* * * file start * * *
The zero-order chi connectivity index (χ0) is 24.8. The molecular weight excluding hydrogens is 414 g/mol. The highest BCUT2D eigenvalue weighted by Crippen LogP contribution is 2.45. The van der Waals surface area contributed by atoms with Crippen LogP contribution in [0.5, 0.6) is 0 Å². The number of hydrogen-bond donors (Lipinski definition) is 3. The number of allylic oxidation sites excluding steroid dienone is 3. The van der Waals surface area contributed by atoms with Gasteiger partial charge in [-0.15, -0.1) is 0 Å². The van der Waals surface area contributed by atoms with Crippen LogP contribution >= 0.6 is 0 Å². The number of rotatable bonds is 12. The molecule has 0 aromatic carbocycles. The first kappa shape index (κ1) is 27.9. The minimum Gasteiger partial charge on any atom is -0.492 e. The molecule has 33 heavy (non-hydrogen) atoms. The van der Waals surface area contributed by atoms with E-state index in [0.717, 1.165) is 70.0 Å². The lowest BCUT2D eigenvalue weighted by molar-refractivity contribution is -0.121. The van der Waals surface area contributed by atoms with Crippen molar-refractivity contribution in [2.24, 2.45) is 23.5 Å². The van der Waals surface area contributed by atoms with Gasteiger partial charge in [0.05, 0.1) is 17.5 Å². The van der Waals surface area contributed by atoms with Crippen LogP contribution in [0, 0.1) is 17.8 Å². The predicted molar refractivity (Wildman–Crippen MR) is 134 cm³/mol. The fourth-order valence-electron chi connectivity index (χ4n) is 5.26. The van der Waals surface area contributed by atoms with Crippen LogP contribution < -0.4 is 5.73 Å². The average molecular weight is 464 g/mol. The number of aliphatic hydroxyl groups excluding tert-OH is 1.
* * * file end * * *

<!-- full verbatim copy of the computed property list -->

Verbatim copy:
The zero-order chi connectivity index (χ0) is 24.8. The molecular weight excluding hydrogens is 414 g/mol. The highest BCUT2D eigenvalue weighted by Crippen LogP contribution is 2.45. The van der Waals surface area contributed by atoms with Crippen LogP contribution in [0.5, 0.6) is 0 Å². The number of hydrogen-bond donors (Lipinski definition) is 3. The number of allylic oxidation sites excluding steroid dienone is 3. The van der Waals surface area contributed by atoms with Gasteiger partial charge in [-0.15, -0.1) is 0 Å². The van der Waals surface area contributed by atoms with Crippen LogP contribution >= 0.6 is 0 Å². The number of rotatable bonds is 12. The molecule has 0 aromatic carbocycles. The first kappa shape index (κ1) is 27.9. The minimum Gasteiger partial charge on any atom is -0.492 e. The molecule has 33 heavy (non-hydrogen) atoms. The van der Waals surface area contributed by atoms with E-state index in [0.717, 1.165) is 70.0 Å². The lowest BCUT2D eigenvalue weighted by molar-refractivity contribution is -0.121. The van der Waals surface area contributed by atoms with Crippen molar-refractivity contribution in [2.24, 2.45) is 23.5 Å². The van der Waals surface area contributed by atoms with Gasteiger partial charge in [0.05, 0.1) is 17.5 Å². The van der Waals surface area contributed by atoms with Crippen LogP contribution in [0, 0.1) is 17.8 Å². The predicted molar refractivity (Wildman–Crippen MR) is 134 cm³/mol. The fourth-order valence-electron chi connectivity index (χ4n) is 5.26. The van der Waals surface area contributed by atoms with Crippen LogP contribution < -0.4 is 5.73 Å². The average molecular weight is 464 g/mol. The number of aliphatic hydroxyl groups excluding tert-OH is 1.